Experimental Poetic Fiction Modeled on Pushkin’s Evgeny Onegin
“It is a deep pleasure to reopen this book, a book of estrangement, of fragmentation, of scattered light and scattered speech, of bridges of sense cast over waters of foreignness. Oxota records a trusting encounter between two poetries across cultural difference unimaginable today.” —Eugene Ostashevsky, editor of Arkadii Dragomoshchenko’s Endarkenment
Between 1983 and 1991 author Lyn Hejinian visited the USSR seven times, often staying with her friends the poet Arkadii Dragomoshchenko and his wife Zina in Leningrad. She decided to write a novel reflecting her experiences of literary and lived life in Leningrad and Moscow, and cognizant of a general sense that the Russian novel is stereotypically “long,” she determined that hers would be “short.” The result is an experimental novel whose structure (284 chapters, each 14 lines long) pays homage to Alexander Pushkin’s Eugene Onegin (generally regarded to be the first Russian novel: a verse novel composed in 14-line stanzas). Oxota (which means variously “huntress,” “hunt,” and “desire” in Russian) is a novel in which contexts, rather than contents, are kept in the foreground.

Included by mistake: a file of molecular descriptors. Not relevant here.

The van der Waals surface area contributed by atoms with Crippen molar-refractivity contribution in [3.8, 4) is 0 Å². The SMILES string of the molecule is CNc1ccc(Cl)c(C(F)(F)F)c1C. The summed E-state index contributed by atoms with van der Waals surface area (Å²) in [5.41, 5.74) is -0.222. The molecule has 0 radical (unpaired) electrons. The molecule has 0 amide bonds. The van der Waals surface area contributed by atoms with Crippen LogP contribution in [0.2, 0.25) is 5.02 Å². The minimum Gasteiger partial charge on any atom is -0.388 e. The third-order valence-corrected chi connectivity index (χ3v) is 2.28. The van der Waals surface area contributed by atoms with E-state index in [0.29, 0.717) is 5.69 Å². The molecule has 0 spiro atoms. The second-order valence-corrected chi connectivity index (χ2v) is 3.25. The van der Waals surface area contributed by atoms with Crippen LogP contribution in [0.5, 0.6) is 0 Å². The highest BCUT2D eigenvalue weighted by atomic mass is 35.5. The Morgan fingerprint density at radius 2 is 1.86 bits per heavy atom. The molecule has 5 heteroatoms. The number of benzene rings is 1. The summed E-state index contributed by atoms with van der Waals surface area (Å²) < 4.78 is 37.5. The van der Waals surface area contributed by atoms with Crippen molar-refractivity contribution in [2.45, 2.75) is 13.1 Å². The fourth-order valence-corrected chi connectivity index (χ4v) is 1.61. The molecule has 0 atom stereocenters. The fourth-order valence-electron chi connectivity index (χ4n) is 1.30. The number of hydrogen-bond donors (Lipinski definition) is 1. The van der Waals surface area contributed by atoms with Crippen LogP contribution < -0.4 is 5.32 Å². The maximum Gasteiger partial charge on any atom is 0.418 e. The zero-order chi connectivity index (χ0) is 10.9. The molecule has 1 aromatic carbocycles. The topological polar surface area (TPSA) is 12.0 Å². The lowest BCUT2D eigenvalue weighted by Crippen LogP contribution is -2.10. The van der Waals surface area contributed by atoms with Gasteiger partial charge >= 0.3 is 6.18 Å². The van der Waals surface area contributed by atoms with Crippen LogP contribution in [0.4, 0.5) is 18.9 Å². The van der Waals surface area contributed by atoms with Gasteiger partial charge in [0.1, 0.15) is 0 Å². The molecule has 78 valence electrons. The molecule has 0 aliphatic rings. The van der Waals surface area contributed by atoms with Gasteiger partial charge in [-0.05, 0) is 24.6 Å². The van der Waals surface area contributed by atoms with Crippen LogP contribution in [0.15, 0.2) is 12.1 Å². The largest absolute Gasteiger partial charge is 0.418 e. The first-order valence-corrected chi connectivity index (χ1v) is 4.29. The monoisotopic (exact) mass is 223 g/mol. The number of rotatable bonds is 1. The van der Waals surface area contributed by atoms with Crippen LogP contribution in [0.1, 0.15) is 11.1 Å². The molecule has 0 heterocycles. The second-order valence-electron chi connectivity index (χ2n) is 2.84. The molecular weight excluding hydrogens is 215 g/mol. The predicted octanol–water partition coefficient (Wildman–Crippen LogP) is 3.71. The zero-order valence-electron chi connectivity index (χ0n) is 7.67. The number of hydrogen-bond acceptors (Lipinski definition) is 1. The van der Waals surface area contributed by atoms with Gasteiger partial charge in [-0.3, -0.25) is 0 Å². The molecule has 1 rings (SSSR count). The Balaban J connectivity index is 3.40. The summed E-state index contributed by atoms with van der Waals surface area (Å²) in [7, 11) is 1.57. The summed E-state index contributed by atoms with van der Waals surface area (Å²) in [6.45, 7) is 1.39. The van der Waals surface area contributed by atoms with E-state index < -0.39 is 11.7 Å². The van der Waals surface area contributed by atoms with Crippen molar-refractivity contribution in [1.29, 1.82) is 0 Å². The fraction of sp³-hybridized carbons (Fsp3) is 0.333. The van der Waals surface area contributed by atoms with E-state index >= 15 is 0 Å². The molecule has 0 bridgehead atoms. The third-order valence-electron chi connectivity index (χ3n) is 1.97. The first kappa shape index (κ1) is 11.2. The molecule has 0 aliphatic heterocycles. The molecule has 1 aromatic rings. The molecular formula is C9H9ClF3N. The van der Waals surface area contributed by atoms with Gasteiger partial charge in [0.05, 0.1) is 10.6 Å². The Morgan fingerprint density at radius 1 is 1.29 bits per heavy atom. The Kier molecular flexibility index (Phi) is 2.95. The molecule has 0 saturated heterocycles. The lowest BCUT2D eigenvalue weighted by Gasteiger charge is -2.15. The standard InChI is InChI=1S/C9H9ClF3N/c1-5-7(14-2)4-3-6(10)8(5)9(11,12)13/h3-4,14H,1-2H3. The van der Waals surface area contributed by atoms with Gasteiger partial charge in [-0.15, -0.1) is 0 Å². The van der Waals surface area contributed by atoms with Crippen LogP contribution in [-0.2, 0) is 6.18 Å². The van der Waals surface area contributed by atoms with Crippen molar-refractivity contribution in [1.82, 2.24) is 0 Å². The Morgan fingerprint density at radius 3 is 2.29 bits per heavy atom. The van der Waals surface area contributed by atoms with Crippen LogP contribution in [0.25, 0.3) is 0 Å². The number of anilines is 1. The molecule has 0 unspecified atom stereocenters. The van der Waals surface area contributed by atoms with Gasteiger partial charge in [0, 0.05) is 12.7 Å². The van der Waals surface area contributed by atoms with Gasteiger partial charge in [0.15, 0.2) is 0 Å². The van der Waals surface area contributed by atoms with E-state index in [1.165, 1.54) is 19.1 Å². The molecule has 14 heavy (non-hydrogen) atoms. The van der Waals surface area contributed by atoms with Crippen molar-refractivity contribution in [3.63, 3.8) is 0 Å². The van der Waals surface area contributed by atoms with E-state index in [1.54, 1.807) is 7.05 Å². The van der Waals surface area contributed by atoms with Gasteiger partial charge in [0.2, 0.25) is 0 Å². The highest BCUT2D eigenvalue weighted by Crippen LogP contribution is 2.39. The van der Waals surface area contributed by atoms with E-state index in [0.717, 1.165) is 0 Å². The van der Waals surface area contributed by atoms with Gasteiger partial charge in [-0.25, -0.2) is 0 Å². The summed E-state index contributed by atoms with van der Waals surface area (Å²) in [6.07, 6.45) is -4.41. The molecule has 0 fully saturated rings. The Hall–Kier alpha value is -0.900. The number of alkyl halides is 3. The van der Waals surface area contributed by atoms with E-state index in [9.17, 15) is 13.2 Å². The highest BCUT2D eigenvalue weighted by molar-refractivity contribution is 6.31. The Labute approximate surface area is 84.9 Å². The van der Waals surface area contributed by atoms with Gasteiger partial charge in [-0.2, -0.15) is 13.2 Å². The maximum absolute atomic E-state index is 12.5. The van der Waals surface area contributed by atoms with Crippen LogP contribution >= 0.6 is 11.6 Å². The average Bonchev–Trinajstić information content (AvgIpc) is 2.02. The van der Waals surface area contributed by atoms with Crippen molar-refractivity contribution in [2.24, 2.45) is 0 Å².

LYN HEJINIAN is a poet, essayist, teacher and translator. She is John F. Hotchkis professor of English at the University of California at Berkeley
March 5, 2019
292 pp. 6 x 8″
Paperback, $18.95 978-0-8195-7876-1